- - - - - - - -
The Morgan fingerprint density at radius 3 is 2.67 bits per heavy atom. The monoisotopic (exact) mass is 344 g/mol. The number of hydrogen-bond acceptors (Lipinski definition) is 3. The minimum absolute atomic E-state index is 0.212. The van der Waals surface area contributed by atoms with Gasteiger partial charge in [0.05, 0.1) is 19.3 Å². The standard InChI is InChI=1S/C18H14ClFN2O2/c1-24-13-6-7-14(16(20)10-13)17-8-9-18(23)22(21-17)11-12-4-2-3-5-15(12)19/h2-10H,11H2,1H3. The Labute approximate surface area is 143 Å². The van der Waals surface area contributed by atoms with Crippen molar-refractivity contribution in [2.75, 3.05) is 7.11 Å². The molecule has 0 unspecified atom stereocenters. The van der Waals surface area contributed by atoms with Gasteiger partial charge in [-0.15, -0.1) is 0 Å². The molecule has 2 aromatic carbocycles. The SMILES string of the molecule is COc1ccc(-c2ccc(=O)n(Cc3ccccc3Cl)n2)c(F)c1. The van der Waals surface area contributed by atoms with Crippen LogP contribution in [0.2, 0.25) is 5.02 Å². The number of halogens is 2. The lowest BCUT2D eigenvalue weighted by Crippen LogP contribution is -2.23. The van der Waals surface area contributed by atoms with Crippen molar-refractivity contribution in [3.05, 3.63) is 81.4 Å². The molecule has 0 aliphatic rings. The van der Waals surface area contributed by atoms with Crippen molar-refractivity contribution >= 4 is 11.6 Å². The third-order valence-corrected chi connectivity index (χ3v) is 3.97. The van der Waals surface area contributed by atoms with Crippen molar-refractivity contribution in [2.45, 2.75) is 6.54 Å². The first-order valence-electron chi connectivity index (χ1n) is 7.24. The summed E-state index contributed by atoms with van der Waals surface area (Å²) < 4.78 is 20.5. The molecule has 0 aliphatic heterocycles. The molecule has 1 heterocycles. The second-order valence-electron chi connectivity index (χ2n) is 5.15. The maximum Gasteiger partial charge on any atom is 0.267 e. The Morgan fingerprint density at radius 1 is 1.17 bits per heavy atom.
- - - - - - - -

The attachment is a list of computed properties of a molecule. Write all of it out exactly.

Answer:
The Morgan fingerprint density at radius 3 is 2.67 bits per heavy atom. The monoisotopic (exact) mass is 344 g/mol. The number of hydrogen-bond acceptors (Lipinski definition) is 3. The minimum absolute atomic E-state index is 0.212. The van der Waals surface area contributed by atoms with Gasteiger partial charge in [0.05, 0.1) is 19.3 Å². The standard InChI is InChI=1S/C18H14ClFN2O2/c1-24-13-6-7-14(16(20)10-13)17-8-9-18(23)22(21-17)11-12-4-2-3-5-15(12)19/h2-10H,11H2,1H3. The Labute approximate surface area is 143 Å². The van der Waals surface area contributed by atoms with Crippen molar-refractivity contribution in [2.75, 3.05) is 7.11 Å². The molecule has 0 unspecified atom stereocenters. The van der Waals surface area contributed by atoms with Gasteiger partial charge in [-0.15, -0.1) is 0 Å². The molecule has 2 aromatic carbocycles. The SMILES string of the molecule is COc1ccc(-c2ccc(=O)n(Cc3ccccc3Cl)n2)c(F)c1. The van der Waals surface area contributed by atoms with Crippen LogP contribution in [0.2, 0.25) is 5.02 Å². The number of halogens is 2. The lowest BCUT2D eigenvalue weighted by Crippen LogP contribution is -2.23. The van der Waals surface area contributed by atoms with Crippen molar-refractivity contribution in [3.05, 3.63) is 81.4 Å². The molecule has 0 aliphatic rings. The van der Waals surface area contributed by atoms with Crippen molar-refractivity contribution >= 4 is 11.6 Å². The third-order valence-corrected chi connectivity index (χ3v) is 3.97. The van der Waals surface area contributed by atoms with Crippen molar-refractivity contribution in [2.45, 2.75) is 6.54 Å². The first-order valence-electron chi connectivity index (χ1n) is 7.24. The summed E-state index contributed by atoms with van der Waals surface area (Å²) < 4.78 is 20.5. The molecule has 0 aliphatic heterocycles. The molecule has 1 heterocycles. The second-order valence-electron chi connectivity index (χ2n) is 5.15. The maximum Gasteiger partial charge on any atom is 0.267 e. The Morgan fingerprint density at radius 1 is 1.17 bits per heavy atom.